Continuing my 'recycling' of past blogs which I think are worth repeating, here's another 'A' blog from my archives.
In three of the six books I’ve had published since 2011, my
heroines have been actresses. In His Leading Lady Jess is a talented
amateur actress who takes the opportunity to replace her sister on the
professional stage in London. In Fragrance of Violets, Abbey has had
a successful acting career but loses confidence after she fails to win a
coveted role. My most recent release, Irish Inheritance, has a struggling
actress, Jenna, who has given herself five years to discover whether she is
good enough to make acting her lifetime career.
Why do I choose to have actresses as my heroines? I’ve never
been an actress, apart from a few small roles in amateur plays when I was
younger. I soon realised I wasn’t very good, and I can’t sing or dance either.
The first answer to the question is that I’ve been
stage-struck for almost as long as I can remember. My mother used to take me
sometimes to plays performed by the local repertory company. I still remembered
being enthralled by a production of Jane
Eyre when I was about ten. A couple of years later it was a school
production of The Importance of Being
Earnest that caught my imagination, and soon after this, a local amateur
group introduced me to musical theatre, which I have loved ever since I first
saw Oklahoma on the stage.
Fast forward about 20 years, and we come to my second
answer. In the 1980s, when
my daughters were in their early teens, I was the leader of a Girl Guide
Company, and we decided to ‘put on a show’, namely ‘The Wizard of Oz’. That was
the beginning of about 15 years of producing musical shows, first with the Girl
Guides, and then with the junior section of the local Musical Theatre Group.
Maybe I couldn’t act, sing or dance myself, but this was the next best thing. I
was privileged to work with a lot of talented teenagers, and to see them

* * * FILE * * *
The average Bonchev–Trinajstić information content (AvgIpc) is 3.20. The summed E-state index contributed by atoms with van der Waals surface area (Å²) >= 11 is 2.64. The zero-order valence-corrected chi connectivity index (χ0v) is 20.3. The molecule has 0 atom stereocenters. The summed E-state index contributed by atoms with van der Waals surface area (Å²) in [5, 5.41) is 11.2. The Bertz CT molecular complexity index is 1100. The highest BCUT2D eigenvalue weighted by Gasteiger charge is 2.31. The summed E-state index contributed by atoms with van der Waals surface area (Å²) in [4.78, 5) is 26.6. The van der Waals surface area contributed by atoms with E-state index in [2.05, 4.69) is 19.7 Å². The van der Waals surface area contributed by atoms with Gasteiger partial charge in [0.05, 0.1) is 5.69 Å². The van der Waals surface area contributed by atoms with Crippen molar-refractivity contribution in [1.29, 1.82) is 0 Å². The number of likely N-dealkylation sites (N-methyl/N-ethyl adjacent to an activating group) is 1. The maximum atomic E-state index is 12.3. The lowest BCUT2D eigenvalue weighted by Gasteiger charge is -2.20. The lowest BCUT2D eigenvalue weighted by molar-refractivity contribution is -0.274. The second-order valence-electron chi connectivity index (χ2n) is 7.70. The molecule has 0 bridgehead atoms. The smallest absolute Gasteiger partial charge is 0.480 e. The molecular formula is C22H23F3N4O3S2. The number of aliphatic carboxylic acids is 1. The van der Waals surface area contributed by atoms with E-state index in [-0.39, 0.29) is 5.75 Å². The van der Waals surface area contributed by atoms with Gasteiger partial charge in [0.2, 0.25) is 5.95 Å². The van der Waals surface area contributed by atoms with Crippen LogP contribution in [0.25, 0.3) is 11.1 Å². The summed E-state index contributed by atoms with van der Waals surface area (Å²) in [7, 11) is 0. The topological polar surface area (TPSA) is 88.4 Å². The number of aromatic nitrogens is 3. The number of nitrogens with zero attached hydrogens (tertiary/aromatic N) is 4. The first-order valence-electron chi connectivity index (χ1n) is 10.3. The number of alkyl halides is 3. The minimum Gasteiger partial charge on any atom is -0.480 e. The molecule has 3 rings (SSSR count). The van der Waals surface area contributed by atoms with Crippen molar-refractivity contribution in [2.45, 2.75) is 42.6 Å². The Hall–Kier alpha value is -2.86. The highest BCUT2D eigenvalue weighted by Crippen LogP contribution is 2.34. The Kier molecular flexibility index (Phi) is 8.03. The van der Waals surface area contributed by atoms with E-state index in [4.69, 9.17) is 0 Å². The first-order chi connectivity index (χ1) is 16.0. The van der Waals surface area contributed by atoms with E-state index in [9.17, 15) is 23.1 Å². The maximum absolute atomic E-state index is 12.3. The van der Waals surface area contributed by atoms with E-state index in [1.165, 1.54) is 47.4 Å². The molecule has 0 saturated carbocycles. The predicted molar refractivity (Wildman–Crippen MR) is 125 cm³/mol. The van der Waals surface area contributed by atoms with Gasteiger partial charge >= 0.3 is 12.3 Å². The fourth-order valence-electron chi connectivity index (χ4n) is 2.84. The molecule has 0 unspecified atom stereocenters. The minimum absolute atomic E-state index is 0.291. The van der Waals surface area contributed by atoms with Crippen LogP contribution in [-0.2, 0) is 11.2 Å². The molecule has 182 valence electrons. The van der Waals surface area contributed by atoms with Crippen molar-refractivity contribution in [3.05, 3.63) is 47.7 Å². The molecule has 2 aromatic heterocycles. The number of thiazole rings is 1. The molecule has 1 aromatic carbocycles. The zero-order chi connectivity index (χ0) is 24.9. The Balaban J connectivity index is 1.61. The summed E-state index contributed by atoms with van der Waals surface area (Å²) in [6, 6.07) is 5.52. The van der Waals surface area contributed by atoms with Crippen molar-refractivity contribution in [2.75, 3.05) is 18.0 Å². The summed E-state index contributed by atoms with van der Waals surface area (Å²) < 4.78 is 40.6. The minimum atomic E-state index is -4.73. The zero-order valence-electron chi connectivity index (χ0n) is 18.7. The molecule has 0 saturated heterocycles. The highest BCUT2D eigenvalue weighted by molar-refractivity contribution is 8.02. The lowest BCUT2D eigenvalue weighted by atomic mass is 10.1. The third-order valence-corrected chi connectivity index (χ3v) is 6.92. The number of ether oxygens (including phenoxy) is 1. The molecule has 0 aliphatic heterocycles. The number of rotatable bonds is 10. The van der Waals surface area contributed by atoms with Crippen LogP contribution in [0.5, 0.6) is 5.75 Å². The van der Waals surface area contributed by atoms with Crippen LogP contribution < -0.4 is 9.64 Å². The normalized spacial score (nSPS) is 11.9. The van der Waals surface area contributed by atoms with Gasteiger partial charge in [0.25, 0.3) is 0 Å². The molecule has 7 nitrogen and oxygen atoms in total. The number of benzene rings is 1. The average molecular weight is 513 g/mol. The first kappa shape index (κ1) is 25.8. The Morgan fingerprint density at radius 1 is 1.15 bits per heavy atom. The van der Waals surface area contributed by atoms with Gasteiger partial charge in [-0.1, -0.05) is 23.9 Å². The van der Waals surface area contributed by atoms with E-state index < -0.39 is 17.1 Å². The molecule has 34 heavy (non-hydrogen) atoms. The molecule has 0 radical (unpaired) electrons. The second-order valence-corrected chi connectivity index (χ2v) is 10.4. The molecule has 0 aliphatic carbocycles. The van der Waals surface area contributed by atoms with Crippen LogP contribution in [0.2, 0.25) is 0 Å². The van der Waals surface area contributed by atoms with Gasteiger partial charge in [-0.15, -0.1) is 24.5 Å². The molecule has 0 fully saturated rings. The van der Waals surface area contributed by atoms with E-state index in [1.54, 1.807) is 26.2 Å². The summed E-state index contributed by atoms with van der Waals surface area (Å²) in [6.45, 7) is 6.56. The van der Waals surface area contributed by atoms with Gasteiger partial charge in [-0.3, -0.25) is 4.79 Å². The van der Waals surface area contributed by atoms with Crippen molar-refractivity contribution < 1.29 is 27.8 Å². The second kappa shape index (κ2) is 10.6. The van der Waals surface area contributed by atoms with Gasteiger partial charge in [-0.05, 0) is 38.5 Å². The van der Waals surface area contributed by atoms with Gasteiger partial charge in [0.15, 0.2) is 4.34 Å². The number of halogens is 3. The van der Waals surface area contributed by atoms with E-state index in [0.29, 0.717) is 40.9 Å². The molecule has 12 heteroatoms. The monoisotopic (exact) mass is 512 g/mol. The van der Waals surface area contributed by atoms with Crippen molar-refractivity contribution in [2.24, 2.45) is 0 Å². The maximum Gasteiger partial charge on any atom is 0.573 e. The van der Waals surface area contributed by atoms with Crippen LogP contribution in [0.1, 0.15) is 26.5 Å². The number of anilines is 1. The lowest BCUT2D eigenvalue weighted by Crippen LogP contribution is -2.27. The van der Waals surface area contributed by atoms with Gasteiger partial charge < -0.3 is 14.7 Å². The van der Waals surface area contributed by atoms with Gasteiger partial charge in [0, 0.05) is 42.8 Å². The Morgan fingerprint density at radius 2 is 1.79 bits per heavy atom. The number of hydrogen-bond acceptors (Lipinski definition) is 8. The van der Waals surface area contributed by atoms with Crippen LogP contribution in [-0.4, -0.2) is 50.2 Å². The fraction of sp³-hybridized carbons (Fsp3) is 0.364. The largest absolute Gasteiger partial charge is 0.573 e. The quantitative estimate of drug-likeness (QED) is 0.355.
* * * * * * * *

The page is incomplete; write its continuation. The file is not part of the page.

develop from shy chorus members to confident youngsters who took the lead roles
with self-assurance and amazing stage presence. Indeed, some of them went on to
drama school and then the professional stage.
I also worked backstage with two musical theatre groups for
several years, doing costumes, props, or as a stage hand. I know first-hand
that there is no experience in the world like ‘show week’ at the theatre, with
combination of panic, nerves, adrenalin, laughter, camaraderie, and the sheer
satisfaction at the end of each evening.
Maybe this goes in part to explain why my heroines are
actresses. It could be a subconscious yearning on my part, a wish that I’d had
a talent for acting. At the same time, the theatre is an environment with which
I am familiar (and even know some of the jargon!). Although I’ve worked with
amateur groups, I’ve been backstage at two major professional theatres. The
latter use far more high-tech stuff than the amateur theatre can afford but the
process of rehearsals, backstage preparations, and actual appearance onstage is
not much different from the amateur world.
Finally, from the purely practical angle of having actresses
in my novels, it’s often useful to have a heroine who isn’t doing a nine to
five job, as they can have periods when they’re not working at all!